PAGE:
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Friday, March 08, 2013

Choosing your choice

If your ideological imperative is to elevate individual choice as a means of self-expression in every realm, isn't it ironic that you would seize on names - that aspect of identity in which all our choices are chosen by someone else - for your crusade? Keeping your name is choosing your father's choice, changing it is choosing your husband's father's choice, combining them is choosing the choices of all of the above. The only authentically self-expressive choice is inventing your own names - first and last - from scratch.

In that spirit, I shall be changing my own name to Mr. Sophrosune Self-Important. (I will not be changing my gender, only the salutation by which you must address me, because confusing and annoying people reflects an essential part of my self-identity and I desire my name to convey it.) Try tracking my genealogy from that, Andrew Stevens.

UPDATE: On second thought, this morning I find that a better reflection of my selfhood would be expressed in the name Mrs. Benjamin Franklin Snodgrass. I do embrace my sex, after all, and I also admire Benjamin Franklin and wish to revive the nineteenth century American tradition of giving children the full name of a great figure, plus the familial surname. I think Snodgrass is a good-sounding surname. At least for today.

7 comments:

Withywindle said...

The Mexican naming system has some attractions:

http://web.clas.ufl.edu/users/afburns/merida/yuc/mexinam.htm

It would need modification for perfect gender neutrality, but less, I think, than ours.

Andrew Stevens said...

MSI: Anarchist.

Withywindle: I do like that both parents' surnames are passed to the children. It is ultimately still patrilineal, but assuming we're not going to allow hyper-hyphenization, we have to choose between patrilineal or matrilineal systems. (One or the other is, to my mind, preferable to any hodge-podge system.) I have a slight preference for matrilineal systems, but patrilineal is almost as good.

Miss Self-Important said...

Withywindle: But why would we choose the Mexicans' choice when we can choose our own choice?

Andrew Stevens: No, just untraceable.

Phoebe said...

Who's for choice? The anti-name-change contingent tends to be pro-choice re: abortion, but that's all I can think of in that area. The politics expressed by Filipovic, and now some of a name-change thread at Feministe that seems to link to my WWPD post supporting Filipovic, would be that no one can choose in this area - at least not to change one's name. That's falling into the patriarchy's default, and can't be freely chosen. Nor, by that logic, can any expression of stereotypical femininity.

Not to step too far away from the satire here, but what bugs me about this discussion is that it would seem more feminist to at least consider the perspective of whichever 90% of women, few of whom are probably in oppressive marriages.

Miss Self-Important said...

Both of you are arguing for choice against assignment. Those against marital name change want women to choose their original names against the subordination of taking their husbands' b/c their original names are expressions of their "professional" or other identity (though then they don't face up to the problem of the original name coming from other than the woman's own choice). You're arguing that marital name change can be a self-expressive rather than a self-subordinating choice if you want it to be, and so it should be more available to men. I'm saying that it makes little sense either way to normalize taking a spouse's name which that spouse did not choose if choice and self-expression are at stake. If you want to distance yourself from your birth family, are not attached to your name, or simply like another name more (and what are the chances that the name you really love more than all other names is the one your fiance happens to have?), why not invent a new name for yourself?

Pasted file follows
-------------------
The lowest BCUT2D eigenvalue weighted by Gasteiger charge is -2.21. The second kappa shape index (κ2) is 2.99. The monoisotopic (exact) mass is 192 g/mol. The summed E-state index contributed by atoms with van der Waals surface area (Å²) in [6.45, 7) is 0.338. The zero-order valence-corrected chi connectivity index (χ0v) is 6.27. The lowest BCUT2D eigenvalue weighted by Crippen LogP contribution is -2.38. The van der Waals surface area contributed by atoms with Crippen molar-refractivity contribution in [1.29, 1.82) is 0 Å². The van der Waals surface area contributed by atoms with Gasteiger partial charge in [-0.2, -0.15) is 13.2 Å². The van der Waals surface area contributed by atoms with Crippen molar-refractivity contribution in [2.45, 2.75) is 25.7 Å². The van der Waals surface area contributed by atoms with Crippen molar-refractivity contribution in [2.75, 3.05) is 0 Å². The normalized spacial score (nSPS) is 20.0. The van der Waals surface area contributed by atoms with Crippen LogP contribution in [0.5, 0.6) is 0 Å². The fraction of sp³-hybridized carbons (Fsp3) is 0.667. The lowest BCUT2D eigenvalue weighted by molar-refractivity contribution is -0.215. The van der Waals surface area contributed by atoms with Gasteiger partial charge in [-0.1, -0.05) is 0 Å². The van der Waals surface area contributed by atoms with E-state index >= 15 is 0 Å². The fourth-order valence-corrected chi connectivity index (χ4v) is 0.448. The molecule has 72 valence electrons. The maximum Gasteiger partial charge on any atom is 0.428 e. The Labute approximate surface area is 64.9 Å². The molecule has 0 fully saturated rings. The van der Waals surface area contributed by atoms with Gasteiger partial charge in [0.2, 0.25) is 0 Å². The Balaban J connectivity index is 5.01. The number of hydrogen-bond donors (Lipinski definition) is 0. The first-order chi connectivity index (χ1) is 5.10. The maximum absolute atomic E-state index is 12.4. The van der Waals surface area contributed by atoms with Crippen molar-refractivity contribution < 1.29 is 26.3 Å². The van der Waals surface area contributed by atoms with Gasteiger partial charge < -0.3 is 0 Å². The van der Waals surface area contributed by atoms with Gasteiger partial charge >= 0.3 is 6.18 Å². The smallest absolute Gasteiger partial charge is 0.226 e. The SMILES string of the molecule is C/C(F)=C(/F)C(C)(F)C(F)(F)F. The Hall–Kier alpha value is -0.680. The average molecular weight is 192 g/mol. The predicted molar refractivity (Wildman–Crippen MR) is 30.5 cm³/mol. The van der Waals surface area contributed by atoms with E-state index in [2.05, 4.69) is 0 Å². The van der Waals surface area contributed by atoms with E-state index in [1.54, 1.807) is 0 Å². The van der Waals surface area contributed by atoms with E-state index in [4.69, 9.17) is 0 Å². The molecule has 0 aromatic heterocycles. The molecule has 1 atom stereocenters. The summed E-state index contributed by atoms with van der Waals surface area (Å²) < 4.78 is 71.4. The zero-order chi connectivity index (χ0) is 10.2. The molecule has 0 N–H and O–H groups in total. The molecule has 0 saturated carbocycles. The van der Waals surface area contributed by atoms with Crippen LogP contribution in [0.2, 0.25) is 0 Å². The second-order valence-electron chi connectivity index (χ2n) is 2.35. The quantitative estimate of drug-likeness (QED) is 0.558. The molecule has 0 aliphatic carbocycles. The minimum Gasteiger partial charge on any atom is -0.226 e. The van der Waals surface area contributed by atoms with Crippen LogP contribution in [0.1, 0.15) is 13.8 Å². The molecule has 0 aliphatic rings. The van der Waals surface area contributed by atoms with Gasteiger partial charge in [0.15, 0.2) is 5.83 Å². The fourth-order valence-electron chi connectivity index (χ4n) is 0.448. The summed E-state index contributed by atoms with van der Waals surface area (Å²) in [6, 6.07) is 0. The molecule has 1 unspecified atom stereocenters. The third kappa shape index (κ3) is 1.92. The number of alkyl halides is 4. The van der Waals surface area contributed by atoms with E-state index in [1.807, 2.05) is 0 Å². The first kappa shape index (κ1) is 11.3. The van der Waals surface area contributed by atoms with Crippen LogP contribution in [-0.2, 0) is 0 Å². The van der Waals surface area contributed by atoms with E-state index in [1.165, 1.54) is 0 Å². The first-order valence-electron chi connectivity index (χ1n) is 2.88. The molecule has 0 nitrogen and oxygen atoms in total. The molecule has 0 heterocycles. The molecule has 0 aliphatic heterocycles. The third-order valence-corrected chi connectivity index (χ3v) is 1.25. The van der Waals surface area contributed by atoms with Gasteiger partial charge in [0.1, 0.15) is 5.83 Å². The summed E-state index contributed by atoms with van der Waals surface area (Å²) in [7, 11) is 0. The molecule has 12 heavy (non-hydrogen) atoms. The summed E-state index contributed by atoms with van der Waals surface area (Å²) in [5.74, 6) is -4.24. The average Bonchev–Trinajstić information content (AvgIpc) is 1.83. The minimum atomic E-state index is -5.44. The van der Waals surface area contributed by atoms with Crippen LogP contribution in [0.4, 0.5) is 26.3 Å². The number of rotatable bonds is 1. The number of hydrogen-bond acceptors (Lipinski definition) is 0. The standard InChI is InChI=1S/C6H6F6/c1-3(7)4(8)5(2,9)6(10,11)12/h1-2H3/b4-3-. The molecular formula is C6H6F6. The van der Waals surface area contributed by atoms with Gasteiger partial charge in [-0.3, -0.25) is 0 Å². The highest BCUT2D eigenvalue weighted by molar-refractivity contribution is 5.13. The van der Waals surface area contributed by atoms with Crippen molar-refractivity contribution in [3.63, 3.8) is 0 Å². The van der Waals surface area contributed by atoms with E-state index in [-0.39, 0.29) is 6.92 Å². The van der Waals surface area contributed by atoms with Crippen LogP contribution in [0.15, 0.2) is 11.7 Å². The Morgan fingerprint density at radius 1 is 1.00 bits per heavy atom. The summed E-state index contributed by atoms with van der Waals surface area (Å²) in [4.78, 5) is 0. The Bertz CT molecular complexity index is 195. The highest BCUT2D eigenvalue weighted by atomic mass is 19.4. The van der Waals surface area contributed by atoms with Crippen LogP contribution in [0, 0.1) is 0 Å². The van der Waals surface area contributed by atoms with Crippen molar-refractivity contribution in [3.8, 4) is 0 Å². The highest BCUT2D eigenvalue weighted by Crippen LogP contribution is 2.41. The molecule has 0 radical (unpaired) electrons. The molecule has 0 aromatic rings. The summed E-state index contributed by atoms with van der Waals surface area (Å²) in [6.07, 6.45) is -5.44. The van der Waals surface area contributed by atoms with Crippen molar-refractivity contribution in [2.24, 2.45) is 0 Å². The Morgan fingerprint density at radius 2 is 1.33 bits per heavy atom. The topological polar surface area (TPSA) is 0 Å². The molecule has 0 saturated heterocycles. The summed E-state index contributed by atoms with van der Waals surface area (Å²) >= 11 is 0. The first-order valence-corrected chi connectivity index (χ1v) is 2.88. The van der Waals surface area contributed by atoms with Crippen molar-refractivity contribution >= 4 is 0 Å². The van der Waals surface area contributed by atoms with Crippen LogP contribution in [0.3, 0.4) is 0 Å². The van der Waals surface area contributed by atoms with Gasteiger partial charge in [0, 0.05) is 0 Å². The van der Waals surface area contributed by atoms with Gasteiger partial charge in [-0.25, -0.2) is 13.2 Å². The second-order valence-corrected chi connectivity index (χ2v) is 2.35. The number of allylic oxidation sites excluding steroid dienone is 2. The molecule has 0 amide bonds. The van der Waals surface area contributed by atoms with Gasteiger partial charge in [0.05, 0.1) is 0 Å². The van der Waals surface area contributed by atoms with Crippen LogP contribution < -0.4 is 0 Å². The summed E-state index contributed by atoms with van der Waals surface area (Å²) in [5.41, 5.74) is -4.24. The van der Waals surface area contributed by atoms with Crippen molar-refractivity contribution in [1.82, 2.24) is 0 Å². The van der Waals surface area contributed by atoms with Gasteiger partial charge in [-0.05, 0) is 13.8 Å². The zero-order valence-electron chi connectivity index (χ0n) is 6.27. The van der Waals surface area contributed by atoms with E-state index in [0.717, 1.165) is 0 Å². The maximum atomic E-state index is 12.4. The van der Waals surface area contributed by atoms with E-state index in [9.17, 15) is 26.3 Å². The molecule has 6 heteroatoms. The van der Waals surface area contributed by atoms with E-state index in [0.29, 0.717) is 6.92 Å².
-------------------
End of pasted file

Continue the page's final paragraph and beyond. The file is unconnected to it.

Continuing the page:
Phoebe said...

But are anti-name-change feminists against name-change because they're in favor of choice? If that were the case, it would seem there'd be far more focus on encouraging men to see their names as a choice, or in, as you suggest, name-invention.

Miss Self-Important said...

Yes, I think so, at least choice as against patriarchal default. Though like Linda Hirschmann, they believe that women can make wrong choices, which is why they exist to help guide them to the right choices by berating them for making poor ones. Filipovic says that women who change their names are simply taking "the path of least resistance" under social pressure, whereas not changing your name is in this case the active choice (although ironically the more passive route - no paperwork required) that preserves your authentic original "identity." There is, however, no discussion of the problematically patriarchal origins of all names, including those of men who are the standard for correct name-related behavior. That's why I think both your arguments should naturally lead to name invention, rather than Filipovic's conclusion that you should do like men and keep your (father's) name, or yours that men should do like women and change their (father's) names if they prefer. The transgender example that you both agree on is a good model - when you change your gender and change your name to match it, you invent a new name rather than selecting from a predetermined set of options bequeathed to you via your natural or in-law family.